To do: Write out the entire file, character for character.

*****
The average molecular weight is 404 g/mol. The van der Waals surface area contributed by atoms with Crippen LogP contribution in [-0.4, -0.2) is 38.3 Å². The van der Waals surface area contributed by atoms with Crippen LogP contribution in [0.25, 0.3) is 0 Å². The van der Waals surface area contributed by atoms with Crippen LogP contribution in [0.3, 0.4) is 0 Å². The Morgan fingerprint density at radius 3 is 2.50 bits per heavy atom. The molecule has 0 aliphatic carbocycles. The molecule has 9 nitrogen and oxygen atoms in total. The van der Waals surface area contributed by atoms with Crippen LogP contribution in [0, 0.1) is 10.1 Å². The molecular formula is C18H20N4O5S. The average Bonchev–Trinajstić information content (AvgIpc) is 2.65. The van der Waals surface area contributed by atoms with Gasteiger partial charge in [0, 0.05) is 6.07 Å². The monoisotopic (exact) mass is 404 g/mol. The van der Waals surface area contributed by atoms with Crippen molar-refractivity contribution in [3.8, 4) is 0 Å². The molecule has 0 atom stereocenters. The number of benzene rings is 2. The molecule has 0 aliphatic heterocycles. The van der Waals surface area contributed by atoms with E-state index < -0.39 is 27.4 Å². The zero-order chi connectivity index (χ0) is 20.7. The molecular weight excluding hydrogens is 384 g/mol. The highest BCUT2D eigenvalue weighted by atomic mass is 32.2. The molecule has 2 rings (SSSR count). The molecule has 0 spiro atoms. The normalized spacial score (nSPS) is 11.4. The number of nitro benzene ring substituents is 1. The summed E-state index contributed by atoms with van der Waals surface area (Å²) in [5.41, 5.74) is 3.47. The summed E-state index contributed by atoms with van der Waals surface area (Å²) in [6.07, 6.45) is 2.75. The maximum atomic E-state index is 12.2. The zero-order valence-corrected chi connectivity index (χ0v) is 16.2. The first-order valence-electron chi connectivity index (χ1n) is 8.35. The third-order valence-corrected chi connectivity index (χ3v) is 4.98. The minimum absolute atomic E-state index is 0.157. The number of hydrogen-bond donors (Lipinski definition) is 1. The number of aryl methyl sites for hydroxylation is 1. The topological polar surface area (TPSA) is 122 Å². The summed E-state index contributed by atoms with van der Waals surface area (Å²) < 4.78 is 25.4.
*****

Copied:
The average molecular weight is 404 g/mol. The van der Waals surface area contributed by atoms with Crippen LogP contribution in [-0.4, -0.2) is 38.3 Å². The van der Waals surface area contributed by atoms with Crippen LogP contribution in [0.25, 0.3) is 0 Å². The van der Waals surface area contributed by atoms with Crippen LogP contribution in [0.3, 0.4) is 0 Å². The Morgan fingerprint density at radius 3 is 2.50 bits per heavy atom. The molecule has 0 aliphatic carbocycles. The molecule has 9 nitrogen and oxygen atoms in total. The van der Waals surface area contributed by atoms with Crippen LogP contribution in [0, 0.1) is 10.1 Å². The molecular formula is C18H20N4O5S. The average Bonchev–Trinajstić information content (AvgIpc) is 2.65. The van der Waals surface area contributed by atoms with Gasteiger partial charge in [0, 0.05) is 6.07 Å². The monoisotopic (exact) mass is 404 g/mol. The van der Waals surface area contributed by atoms with Crippen molar-refractivity contribution in [3.8, 4) is 0 Å². The molecule has 0 atom stereocenters. The number of benzene rings is 2. The molecule has 0 aliphatic heterocycles. The van der Waals surface area contributed by atoms with E-state index < -0.39 is 27.4 Å². The zero-order chi connectivity index (χ0) is 20.7. The molecular weight excluding hydrogens is 384 g/mol. The highest BCUT2D eigenvalue weighted by atomic mass is 32.2. The molecule has 2 rings (SSSR count). The molecule has 0 spiro atoms. The normalized spacial score (nSPS) is 11.4. The number of nitro benzene ring substituents is 1. The summed E-state index contributed by atoms with van der Waals surface area (Å²) in [5.41, 5.74) is 3.47. The summed E-state index contributed by atoms with van der Waals surface area (Å²) in [6.07, 6.45) is 2.75. The maximum atomic E-state index is 12.2. The zero-order valence-corrected chi connectivity index (χ0v) is 16.2. The first-order valence-electron chi connectivity index (χ1n) is 8.35. The third-order valence-corrected chi connectivity index (χ3v) is 4.98. The minimum absolute atomic E-state index is 0.157. The number of hydrogen-bond donors (Lipinski definition) is 1. The number of aryl methyl sites for hydroxylation is 1. The topological polar surface area (TPSA) is 122 Å². The summed E-state index contributed by atoms with van der Waals surface area (Å²) < 4.78 is 25.4.